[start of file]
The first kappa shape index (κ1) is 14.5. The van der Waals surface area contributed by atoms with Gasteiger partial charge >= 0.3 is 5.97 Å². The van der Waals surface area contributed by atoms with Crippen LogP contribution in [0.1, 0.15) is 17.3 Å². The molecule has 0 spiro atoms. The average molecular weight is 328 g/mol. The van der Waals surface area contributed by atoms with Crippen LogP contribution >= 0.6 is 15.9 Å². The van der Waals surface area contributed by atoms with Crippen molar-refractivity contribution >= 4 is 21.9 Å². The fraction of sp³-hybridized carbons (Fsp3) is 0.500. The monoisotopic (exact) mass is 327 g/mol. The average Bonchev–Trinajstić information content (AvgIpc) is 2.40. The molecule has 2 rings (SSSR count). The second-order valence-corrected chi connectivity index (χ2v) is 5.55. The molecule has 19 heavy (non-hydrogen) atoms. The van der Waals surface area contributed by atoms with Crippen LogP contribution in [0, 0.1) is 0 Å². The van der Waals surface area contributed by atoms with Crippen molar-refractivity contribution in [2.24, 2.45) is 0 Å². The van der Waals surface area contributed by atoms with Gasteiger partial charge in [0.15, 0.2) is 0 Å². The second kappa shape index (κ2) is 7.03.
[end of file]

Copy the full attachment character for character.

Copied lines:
The first kappa shape index (κ1) is 14.5. The van der Waals surface area contributed by atoms with Gasteiger partial charge >= 0.3 is 5.97 Å². The van der Waals surface area contributed by atoms with Crippen LogP contribution in [0.1, 0.15) is 17.3 Å². The molecule has 0 spiro atoms. The average molecular weight is 328 g/mol. The van der Waals surface area contributed by atoms with Crippen LogP contribution >= 0.6 is 15.9 Å². The van der Waals surface area contributed by atoms with Crippen molar-refractivity contribution >= 4 is 21.9 Å². The fraction of sp³-hybridized carbons (Fsp3) is 0.500. The monoisotopic (exact) mass is 327 g/mol. The average Bonchev–Trinajstić information content (AvgIpc) is 2.40. The molecule has 2 rings (SSSR count). The second-order valence-corrected chi connectivity index (χ2v) is 5.55. The molecule has 19 heavy (non-hydrogen) atoms. The van der Waals surface area contributed by atoms with Crippen LogP contribution in [0, 0.1) is 0 Å². The van der Waals surface area contributed by atoms with Crippen molar-refractivity contribution in [2.24, 2.45) is 0 Å². The van der Waals surface area contributed by atoms with Gasteiger partial charge in [0.15, 0.2) is 0 Å². The second kappa shape index (κ2) is 7.03.